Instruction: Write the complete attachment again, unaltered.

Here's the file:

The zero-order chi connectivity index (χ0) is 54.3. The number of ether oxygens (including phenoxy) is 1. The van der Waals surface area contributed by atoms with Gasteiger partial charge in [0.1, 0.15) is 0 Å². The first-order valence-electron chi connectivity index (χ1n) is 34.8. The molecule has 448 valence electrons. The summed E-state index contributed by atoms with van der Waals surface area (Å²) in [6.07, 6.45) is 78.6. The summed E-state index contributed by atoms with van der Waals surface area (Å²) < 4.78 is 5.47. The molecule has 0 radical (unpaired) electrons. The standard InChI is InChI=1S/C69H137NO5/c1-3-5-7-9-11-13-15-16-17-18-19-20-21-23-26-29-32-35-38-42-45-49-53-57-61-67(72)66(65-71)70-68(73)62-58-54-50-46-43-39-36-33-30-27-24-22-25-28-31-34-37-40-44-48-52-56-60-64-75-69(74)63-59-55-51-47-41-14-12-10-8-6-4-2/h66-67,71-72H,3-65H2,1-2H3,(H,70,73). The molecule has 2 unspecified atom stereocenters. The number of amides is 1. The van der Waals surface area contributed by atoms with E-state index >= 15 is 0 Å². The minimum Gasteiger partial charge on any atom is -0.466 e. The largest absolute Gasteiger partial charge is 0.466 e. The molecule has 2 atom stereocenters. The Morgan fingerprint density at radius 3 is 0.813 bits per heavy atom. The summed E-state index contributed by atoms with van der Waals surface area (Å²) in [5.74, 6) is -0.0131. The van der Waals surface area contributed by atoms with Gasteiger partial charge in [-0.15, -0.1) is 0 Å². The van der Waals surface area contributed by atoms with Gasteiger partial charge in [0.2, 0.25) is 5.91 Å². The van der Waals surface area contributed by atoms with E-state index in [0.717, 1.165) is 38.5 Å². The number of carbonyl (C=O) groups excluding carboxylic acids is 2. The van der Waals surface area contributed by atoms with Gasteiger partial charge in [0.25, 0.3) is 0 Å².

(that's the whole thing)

The zero-order chi connectivity index (χ0) is 54.3. The number of ether oxygens (including phenoxy) is 1. The van der Waals surface area contributed by atoms with Gasteiger partial charge in [0.1, 0.15) is 0 Å². The first-order valence-electron chi connectivity index (χ1n) is 34.8. The molecule has 448 valence electrons. The summed E-state index contributed by atoms with van der Waals surface area (Å²) in [6.07, 6.45) is 78.6. The summed E-state index contributed by atoms with van der Waals surface area (Å²) < 4.78 is 5.47. The molecule has 0 radical (unpaired) electrons. The standard InChI is InChI=1S/C69H137NO5/c1-3-5-7-9-11-13-15-16-17-18-19-20-21-23-26-29-32-35-38-42-45-49-53-57-61-67(72)66(65-71)70-68(73)62-58-54-50-46-43-39-36-33-30-27-24-22-25-28-31-34-37-40-44-48-52-56-60-64-75-69(74)63-59-55-51-47-41-14-12-10-8-6-4-2/h66-67,71-72H,3-65H2,1-2H3,(H,70,73). The molecule has 2 unspecified atom stereocenters. The number of amides is 1. The van der Waals surface area contributed by atoms with E-state index >= 15 is 0 Å². The minimum Gasteiger partial charge on any atom is -0.466 e. The largest absolute Gasteiger partial charge is 0.466 e. The molecule has 2 atom stereocenters. The Morgan fingerprint density at radius 3 is 0.813 bits per heavy atom. The summed E-state index contributed by atoms with van der Waals surface area (Å²) in [5.74, 6) is -0.0131. The van der Waals surface area contributed by atoms with Gasteiger partial charge in [-0.15, -0.1) is 0 Å². The van der Waals surface area contributed by atoms with Gasteiger partial charge in [0.2, 0.25) is 5.91 Å². The van der Waals surface area contributed by atoms with E-state index in [0.717, 1.165) is 38.5 Å². The number of carbonyl (C=O) groups excluding carboxylic acids is 2. The van der Waals surface area contributed by atoms with Gasteiger partial charge in [0.25, 0.3) is 0 Å².